Advertisement
YOU ARE HERE: LAT HomeCollections

MOVIES OF THE WEEK

January 12, 1986|KEVIN THOMAS

Channel 11 on Sunday is presenting "A Tribute to Rock Hudson," including four of his movies, as a benefit for AIDS research. The first three are among his best, Battle Hymn (10 a.m.), Written on the Wind (noon) and Magnificent Obsession (2 p.m.); the last is among his final films, the notable made-for-TV doomsday thriller, World War III (Part I airs at 4 p.m., Part II at 9 p.m.).

Diamonds Are Forever (ABC Sunday at 8:30 p.m.) is one of the best of Sean Connery's James Bond films, featuring a more human 007 than usual. The key setting is Las Vegas.

Valerie Bertinelli stars in the new TV movie Rockabye (CBS Sunday at 9 p.m.), an action thriller about a mother's search for her kidnaped child.

Fatal Vision, a suspenseful and terrifying TV film of Joe McGinniss' best-selling book about a Green Beret doctor convicted of killing his pregnant wife and their two children, repeats Sunday at 9 p.m. on NBC and will be completed Monday at 9 p.m. Gary Cole stars as Dr. Jeffrey R. MacDonald; Karl Malden and Eva Marie Saint are his in-laws.

The Right of the People (ABC Monday at 9 p.m.) is a new TV movie about what happens in an American city after a local law is passed allowing its citizens to carry guns in self-defense. Michael Ontkean, Jane Kaczmarek and Billy Dee Williams star.

Also airing Monday is a repeat of Murder in Texas (Channel 11 at 9 p.m., to be completed at the same time Tuesday), a seamy, entertaining drama about a rich Houston plastic surgeon accused of murdering his wife. (This actual incident was the subject of the late Thomas Thompson's riveting "Blood and Money," but this 1981 TV movie was instead based on a book by the surgeon's second wife.) Sam Elliott and Farrah Fawcett star; Andy Griffith won an Emmy nomination as Elliott's vengeful father-in-law.

From Noon Till Three (Channel 5 Tuesday at 8 p.m.) is a fine, genuinely offbeat Western written and directed by Frank D. Gilroy ("The Subject Was Roses") that explores the myth of the Old West, progressing from humor to poignancy in the process. It may well be the best movie Charles Bronson ever made.

Strange Invaders, an artful tongue-in-cheek satire of both the grand science-fiction features of the '50s and today's great successes in the other-worldly genre, airs Tuesday at 8 p.m. on Channel 13. The time is 1958, the place Centerville, U.S.A. Paul LeMat and Nancy Allen star. (Note: One of the genuine articles, 1954's Them! airs Thursday on Channel 13 at 8 p.m.)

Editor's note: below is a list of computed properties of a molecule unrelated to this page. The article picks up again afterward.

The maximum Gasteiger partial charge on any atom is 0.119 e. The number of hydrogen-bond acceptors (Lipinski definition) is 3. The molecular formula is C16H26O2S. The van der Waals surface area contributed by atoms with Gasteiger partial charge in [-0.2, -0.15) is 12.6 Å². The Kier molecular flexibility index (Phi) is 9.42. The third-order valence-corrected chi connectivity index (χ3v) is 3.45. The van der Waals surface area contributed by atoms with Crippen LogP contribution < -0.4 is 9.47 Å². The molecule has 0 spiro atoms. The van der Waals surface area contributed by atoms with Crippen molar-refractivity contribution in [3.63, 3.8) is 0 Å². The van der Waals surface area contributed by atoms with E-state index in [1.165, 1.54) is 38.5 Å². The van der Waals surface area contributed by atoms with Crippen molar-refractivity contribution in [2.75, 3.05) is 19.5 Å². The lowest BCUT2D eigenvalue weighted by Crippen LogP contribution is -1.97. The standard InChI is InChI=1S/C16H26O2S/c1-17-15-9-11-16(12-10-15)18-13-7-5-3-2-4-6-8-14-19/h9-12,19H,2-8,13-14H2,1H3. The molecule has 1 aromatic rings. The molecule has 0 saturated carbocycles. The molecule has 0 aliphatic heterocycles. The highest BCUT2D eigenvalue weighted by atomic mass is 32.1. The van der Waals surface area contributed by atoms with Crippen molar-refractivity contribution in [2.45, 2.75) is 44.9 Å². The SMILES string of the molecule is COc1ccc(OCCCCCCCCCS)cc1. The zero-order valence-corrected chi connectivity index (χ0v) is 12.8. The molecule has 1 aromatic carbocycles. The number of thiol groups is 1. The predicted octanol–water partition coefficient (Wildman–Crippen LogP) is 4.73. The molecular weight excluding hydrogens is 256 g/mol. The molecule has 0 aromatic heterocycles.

Airing Wednesday on Channel 13 at 8 p.m. is Robert Wise's harrowing and terrifically engrossing film of Michael Crichton's The Andromeda Strain, in which scientists desperately attempt to isolate a deadly strain of virus. A superbly designed film, it has stupendous special effects by Douglas Trumbull and a performance by Kate Reid as a crusty veteran researcher that all but steals the show.

Neil Simon's Murder by Death (Channel 11 Wednesday at 9 p.m.) is an enjoyable, all-star spoof of the great detectives of fiction, who are invited by Truman Capote to his suitably grand and gloomy mansion.

Richard Compton's Return to Macon County (Channel 5 Friday at 8 p.m.) is not so much a sequel to the very successful "Macon County Line" but rather a re-working of the same story of nice people trying to escape a vengeful Southern sheriff. Made in 1975, it now has the added interest of having Nick Nolte and Don Johnson as its stars.

Although contrived, The Mind of Mr. Soames (Channel 13 Saturday at 8 p.m.) is a fairly good, offbeat British science-fiction film starring Terence Stamp as a man "born" at age 30 after having been released by brain surgery from a lifelong coma. In its way, it's a quite effective indictment of society's infinite capacity for making monsters of men.

The endearing musical Bells Are Ringing, in which Judy Holliday played a dreamy answering service operator, airs Saturday at 10 p.m. on Channel 28.

Selected evening cable fare: Starman (HBO at 8 Sunday and Wednesday at 9, SelecTV Wednesday at 7); This Is Spinal Tap (SelecTV Sunday at 8:30); The Garden of the Finzi-Continis (Z Monday at 7); Crossover Dreams (Z Monday at 9); Micki & Maude (HBO Tuesday at 9); The Brother From Another Planet (SelecTV Wednesday at 9); The Cotton Club (Showtime Thursday at 8); Citizen Kane (Z Thursday at 9); Breakin' 2: Electric Boogaloo (SelecTV Friday at 9); Honeysuckle Rose (Cinemax Saturday at 6, Movie Channel at 9); A Passage to India (Z Saturday at 8).

Advertisement
Los Angeles Times Articles
|
|
|